But Orwellian quotes resonate for me as an interpreter in many other ways.
If the speech [the speaker] is making is one that he is accustomed to make over and over again, he may be almost unconscious of what he is saying, as one is when one utters the responses in church.
Been there? Ever felt you could interpret a certain speech in your sleep? But watch out, for “this reduced state of consciousness, if not indispensable, is at any rate favourable to political conformity.” Not to mention bloopers!
When you think of a concrete object, you think wordlessly, and then, if you want to describe the thing you have been visualizing you probably hunt about until you find the exact words that seem to fit it. When you think of something abstract you are more inclined to use words from the start, and unless you make a conscious effort to prevent it, the existing dialect will come rushing in and do the job for you, at the expense of blurring or even changing your meaning.
Does this remind anyone else of Seleskovitch’s theory of deverbalization?
He unrolled the message that he had set aside earlier. It ran:
'times 3.12.83 reporting bb dayorder doubleplusungood refs unpersons rewrite fullwise upsub antefiling'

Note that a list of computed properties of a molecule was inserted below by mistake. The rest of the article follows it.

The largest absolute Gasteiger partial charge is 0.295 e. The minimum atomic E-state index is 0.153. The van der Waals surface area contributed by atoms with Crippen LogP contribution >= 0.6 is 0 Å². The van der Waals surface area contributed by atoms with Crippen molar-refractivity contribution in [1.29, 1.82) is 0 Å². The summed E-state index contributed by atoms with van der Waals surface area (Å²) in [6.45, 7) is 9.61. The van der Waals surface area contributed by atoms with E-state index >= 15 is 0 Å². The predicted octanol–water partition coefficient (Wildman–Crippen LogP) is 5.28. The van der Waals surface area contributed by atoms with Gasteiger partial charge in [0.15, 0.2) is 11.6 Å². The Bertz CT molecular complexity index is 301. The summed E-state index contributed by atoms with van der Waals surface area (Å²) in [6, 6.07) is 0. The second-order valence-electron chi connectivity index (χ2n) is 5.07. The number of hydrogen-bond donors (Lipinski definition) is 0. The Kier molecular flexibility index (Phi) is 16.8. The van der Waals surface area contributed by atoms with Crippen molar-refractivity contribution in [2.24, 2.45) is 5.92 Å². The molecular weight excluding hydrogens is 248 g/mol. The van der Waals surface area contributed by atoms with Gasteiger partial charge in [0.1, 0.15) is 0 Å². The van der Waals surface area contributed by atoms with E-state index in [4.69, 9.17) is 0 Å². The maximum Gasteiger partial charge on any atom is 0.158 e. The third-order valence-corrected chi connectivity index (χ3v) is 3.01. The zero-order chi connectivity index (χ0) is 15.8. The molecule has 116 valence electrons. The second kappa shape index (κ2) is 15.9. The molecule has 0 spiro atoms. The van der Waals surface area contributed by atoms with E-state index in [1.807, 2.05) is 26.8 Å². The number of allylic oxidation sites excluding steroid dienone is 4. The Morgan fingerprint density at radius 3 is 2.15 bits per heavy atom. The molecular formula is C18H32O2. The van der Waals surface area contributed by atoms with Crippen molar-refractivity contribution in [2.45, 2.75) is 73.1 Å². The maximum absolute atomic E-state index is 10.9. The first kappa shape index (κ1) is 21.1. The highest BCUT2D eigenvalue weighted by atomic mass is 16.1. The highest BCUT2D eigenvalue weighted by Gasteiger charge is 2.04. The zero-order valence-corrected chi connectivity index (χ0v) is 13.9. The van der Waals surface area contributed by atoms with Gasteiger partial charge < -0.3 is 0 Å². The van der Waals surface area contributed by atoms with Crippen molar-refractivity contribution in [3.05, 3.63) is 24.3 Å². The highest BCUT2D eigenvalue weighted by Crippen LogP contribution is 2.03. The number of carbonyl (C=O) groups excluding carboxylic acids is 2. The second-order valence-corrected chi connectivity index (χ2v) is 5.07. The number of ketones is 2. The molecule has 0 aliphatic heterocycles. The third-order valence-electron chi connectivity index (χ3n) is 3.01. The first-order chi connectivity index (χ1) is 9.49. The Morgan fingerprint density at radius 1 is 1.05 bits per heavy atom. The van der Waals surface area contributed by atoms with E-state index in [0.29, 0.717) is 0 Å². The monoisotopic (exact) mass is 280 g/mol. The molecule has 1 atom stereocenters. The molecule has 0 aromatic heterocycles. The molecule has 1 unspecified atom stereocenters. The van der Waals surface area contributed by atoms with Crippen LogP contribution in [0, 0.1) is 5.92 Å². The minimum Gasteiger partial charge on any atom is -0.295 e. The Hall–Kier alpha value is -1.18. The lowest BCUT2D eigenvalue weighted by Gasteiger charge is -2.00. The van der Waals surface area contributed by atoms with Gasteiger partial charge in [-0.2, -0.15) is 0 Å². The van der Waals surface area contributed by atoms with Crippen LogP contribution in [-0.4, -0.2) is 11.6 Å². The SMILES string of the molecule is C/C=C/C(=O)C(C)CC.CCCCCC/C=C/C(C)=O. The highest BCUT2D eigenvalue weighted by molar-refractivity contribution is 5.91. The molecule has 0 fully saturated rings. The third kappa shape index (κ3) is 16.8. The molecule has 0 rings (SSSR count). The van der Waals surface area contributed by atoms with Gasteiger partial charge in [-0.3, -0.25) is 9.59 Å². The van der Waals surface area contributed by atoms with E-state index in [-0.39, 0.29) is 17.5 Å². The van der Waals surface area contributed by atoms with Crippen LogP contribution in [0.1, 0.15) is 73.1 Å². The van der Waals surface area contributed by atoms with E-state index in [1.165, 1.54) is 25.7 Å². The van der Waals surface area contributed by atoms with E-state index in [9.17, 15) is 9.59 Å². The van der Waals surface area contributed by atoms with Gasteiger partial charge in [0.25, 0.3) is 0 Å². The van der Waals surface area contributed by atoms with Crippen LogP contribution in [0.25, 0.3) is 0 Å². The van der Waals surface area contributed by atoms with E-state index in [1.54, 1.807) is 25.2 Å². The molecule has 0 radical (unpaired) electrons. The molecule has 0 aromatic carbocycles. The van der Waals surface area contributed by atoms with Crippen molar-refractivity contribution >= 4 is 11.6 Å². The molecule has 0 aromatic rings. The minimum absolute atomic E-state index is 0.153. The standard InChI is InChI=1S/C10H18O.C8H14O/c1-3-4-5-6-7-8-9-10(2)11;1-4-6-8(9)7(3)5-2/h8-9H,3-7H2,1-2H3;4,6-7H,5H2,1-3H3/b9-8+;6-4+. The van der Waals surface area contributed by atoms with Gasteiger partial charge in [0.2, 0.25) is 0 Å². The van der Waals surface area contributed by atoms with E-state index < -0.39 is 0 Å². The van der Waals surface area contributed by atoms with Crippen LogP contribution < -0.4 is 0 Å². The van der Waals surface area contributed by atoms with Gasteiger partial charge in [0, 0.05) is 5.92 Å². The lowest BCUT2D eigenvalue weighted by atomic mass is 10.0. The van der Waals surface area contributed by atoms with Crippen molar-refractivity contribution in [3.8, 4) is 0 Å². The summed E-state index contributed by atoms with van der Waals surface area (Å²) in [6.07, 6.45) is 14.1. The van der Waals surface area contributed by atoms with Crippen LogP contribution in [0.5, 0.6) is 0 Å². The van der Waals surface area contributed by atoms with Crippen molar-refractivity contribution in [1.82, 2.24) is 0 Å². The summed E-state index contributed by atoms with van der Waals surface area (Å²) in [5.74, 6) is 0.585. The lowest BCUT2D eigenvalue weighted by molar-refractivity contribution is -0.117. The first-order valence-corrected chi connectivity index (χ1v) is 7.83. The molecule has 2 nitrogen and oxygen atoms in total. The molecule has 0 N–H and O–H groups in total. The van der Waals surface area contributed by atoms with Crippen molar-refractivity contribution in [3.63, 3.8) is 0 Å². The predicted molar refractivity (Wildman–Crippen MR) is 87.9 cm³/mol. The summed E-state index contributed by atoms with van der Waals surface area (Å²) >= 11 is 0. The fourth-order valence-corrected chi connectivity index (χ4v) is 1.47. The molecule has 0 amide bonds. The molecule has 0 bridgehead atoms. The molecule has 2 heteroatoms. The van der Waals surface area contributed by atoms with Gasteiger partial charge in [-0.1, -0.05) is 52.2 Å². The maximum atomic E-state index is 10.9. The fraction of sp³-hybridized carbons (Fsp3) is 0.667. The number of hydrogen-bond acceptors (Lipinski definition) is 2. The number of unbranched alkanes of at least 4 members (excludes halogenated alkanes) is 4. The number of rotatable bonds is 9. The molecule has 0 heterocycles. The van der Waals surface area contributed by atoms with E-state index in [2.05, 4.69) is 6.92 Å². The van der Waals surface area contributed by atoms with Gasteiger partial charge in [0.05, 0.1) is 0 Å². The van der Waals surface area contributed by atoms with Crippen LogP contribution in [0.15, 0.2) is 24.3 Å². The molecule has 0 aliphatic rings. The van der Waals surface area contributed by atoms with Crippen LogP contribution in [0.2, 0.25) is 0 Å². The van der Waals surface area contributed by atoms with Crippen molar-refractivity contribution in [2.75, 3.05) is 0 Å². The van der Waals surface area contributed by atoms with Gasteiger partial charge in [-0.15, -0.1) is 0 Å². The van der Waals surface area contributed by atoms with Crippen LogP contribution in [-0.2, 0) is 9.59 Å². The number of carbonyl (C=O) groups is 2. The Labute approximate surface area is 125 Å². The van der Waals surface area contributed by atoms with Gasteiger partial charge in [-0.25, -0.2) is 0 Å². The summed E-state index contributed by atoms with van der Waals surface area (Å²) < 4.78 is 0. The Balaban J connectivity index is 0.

In Oldspeak (or standard English) this might be rendered:
'The reporting of Big Brother's Order for the Day in The Times of December 3rd 1983 is extremely unsatisfactory and makes references to non-existent persons. Rewrite it in full and submit your draft to higher authority before filing.'
That Newspeak message looks ominously similar to my consecutive notes, minus the all-important structure.
Doublethink means the power of holding two contradictory beliefs in one's mind simultaneously, and accepting both of them.
Don’t we have to do a bit of that, at least momentarily, when we interpret for speakers whose beliefs contradict our own? If we can’t entertain their line of reasoning on some plane, we’re unlikely to be able to convey it accurately, warts and all, and so we fail at our task. Is doublethink the inevitable fate of the interpreter?
The trouble with reading Orwell on language is that first it starts you thinking (always dangerous, that) and then you tend to become horribly self-conscious about every word you write. So I’ll just cut this post short and just let you mull over the rest of the quotes for yourselves.
But if thought corrupts language, language can also corrupt thought.
The great enemy of clear language is insincerity. When there is a gap between one's real and one's declared aims, one turns, as it were, instinctively to long words and exhausted idioms, like a cuttlefish squirting out ink.
Silly words and expressions have often disappeared, not through any evolutionary process but owing to the conscious action of a minority.
It is almost universally felt that when we call a country democratic we are praising it; consequently, the defenders of every kind of regime claim that it is a democracy, and fear that they might have to stop using the word if it were tied down to any one meaning.
Language ought to be the joint creation of poets and manual workers.
A mass of Latin words falls upon the facts like soft snow, blurring the outline and covering up all the details.
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For further reading, two interesting pieces on Orwell: